The T.C. Jacoby Weekly Market Report Week Ending October 30, 2020
Trading volumes were light, but that led to a sense of foreboding. The rally is real, but how long can it last? The futures curve reflects traders’ fears that the market cannot sustain these prices into next year.
The cheese markets were spooked on Tuesday when CME spot Cheddar barrels suffered their first setback in over a month. But the fright turned to delight as barrels immediately began to climb again. They gained 7.5ȼ this week and reached $2.53 per pound, an all-time high. Blocks added a penny and finished at $2.7825. Cheese buyers remain wary of purchasing more than they need with prices at such hair-raising heights, but demand has been strong enough to keep a bid under the spot market. Trading volumes were light, with just two loads of blocks and six barrels changing hands in Chicago this week. That’s led to a sense of foreboding. The rally is real, but how long can it last? The futures curve – with each month trading sharply lower than the one before – reflects traders’ fears that the market cannot sustain these prices into next year.
CME spot dry whey rallied 1.5ȼ this week to a nearly six-month high at 40ȼ. Whey protein products are priced to attract domestic customers, and whey powder is moving abroad at a respectable pace. China imported 121.7 million pounds of dry whey in September, nearly 40% more than last year, and the U.S. accounted for more than one-third of the total. In the first nine months of 2020, Chinese whey imports are 35% greater than during the same period last year, reflecting strong demand from China’s modernizing swine industry.
Chinese milk powder imports impressed as well. The world’s most closely-watched trade partner brought in 50.7 million pounds of whole milk powder last month, 7.4% more than in September 2019. China imported 78.1 million pounds of skim milk powder (SMP), topping the prior year by 28.8%. For the first time in two years, Australia took New Zealand’s place as China’s top supplier of SMP, which suggests that the Kiwi cupboards were bare when the new season began. The U.S. also gained a bigger slice of China’s SMP pie, likely helped by the weaker dollar and lower pricing. Although China’s year-to-date milk powder imports lag last year’s formidable totals, they are still large in comparison to almost every other year. Resilient demand from Southeast Asia is helping to keep global milk powder inventories in check and to support global prices. American milk powder remains the cheapest in the world. CME spot nonfat dry milk climbed a penny this week to $1.1075.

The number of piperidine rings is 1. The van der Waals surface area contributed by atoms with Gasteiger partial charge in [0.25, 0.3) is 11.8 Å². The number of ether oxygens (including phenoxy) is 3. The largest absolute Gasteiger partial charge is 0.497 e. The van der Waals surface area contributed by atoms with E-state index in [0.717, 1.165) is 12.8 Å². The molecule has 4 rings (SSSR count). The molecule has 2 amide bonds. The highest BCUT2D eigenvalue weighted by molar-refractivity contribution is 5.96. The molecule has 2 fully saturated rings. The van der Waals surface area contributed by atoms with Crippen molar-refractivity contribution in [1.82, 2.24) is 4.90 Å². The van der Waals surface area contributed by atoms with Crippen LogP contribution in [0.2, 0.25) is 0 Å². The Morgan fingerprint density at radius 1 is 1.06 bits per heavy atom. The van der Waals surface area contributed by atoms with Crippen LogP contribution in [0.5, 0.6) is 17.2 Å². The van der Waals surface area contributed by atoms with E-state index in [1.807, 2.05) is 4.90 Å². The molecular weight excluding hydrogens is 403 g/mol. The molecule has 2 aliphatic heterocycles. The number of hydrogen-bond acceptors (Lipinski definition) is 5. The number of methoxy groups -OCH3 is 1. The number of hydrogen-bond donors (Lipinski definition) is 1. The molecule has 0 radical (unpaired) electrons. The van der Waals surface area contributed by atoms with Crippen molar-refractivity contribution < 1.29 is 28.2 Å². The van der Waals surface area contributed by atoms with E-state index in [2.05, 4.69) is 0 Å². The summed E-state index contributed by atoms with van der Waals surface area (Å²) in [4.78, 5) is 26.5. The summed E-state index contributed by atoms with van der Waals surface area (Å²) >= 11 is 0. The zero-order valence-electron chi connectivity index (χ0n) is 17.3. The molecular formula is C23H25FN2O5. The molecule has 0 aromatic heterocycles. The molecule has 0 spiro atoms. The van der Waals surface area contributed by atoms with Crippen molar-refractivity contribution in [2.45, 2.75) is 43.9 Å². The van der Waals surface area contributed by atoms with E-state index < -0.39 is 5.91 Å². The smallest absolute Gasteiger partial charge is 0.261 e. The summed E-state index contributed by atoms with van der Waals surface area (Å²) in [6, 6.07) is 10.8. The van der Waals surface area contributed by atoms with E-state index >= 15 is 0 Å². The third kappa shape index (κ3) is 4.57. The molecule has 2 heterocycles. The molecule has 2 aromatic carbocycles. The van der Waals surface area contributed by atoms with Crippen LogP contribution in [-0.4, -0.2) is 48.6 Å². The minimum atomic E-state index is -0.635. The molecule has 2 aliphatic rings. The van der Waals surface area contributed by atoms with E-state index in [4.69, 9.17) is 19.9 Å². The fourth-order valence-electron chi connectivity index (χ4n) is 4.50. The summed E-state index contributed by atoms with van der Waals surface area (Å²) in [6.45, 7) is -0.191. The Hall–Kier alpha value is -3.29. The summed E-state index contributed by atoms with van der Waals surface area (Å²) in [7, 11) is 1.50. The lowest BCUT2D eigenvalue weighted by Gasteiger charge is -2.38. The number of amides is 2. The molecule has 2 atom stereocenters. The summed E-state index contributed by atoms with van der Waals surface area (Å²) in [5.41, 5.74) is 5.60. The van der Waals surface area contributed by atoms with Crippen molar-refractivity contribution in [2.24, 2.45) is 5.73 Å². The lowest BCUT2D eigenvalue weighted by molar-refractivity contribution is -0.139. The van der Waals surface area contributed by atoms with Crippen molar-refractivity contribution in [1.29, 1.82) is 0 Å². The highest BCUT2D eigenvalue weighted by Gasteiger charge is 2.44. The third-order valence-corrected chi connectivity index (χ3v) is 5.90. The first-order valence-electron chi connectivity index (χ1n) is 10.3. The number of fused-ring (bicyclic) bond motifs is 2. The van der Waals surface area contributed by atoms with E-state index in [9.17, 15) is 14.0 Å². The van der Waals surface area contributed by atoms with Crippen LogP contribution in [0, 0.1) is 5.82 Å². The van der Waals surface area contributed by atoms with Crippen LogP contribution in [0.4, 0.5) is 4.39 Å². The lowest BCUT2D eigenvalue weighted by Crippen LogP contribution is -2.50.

U.S. butter is historically inexpensive and it’s getting cheaper by the day. CME spot butter slipped 4.5ȼ this week to $1.39. Aside from this year, the spot butter market hasn’t spent any time below $1.50, much less $1.40, since 2013. Manufacturers are ramping up output of seasonal products like cream cheese and egg nog, but cream remains abundant. Hopefully, holiday demand will shatter expectations. If not, butter is likely to remain in the doldrums.
Modest gains in milk powder pricing were not enough to offset the butter slump. Class IV futures continued to slip. 2020 and early 2021 contracts lost a few cents, but Q2 contracts dropped 20ȼ or more. Class IV values are well short of the cost of milk production, with sub-$14 pricing until February 2021.
Persistently low Class IV prices mean that dairy producers who don’t derive all their revenue from Class III remain at a sizeable disadvantage. The runaway cheese market pushed November Class III to $23.90 per cwt., within 70ȼ of the all-time high set in September 2014. But, unlike in 2014, Class I milk will be priced at the average of Class III and Class IV plus 74ȼ, rather than the “higher of.” So next month most dairy producers will earn a blend of November Class III around $23.90, Class IV near $13.63, and Class I at $18.04. The producer price differential will take a bite out of milk checks once again, but at least the Class I price will be noticeably higher than it was this summer.
After an historic run, the crop markets ran out of gas last week. December corn settled at $3.985 per bushel, down more than 20ȼ from last Friday’s one-year high. At $10.5625, January soybeans lost almost 25ȼ. December soybean meal fell $7.80 to $378.60 per ton.
The feed markets had already priced in all the good news regarding U.S. exports and the prospect of a sub-par South American crop. Immense pressure from outside markets – with a lot of red ink on Wall Street and a stronger greenback – and a lack of fresh fodder for the bulls weighed heavily on values. Harvest pressure also took a toll. There’s a lot of grain in the bin, but demand is much better than last year, so the back-and-forth in the corn market is likely to continue.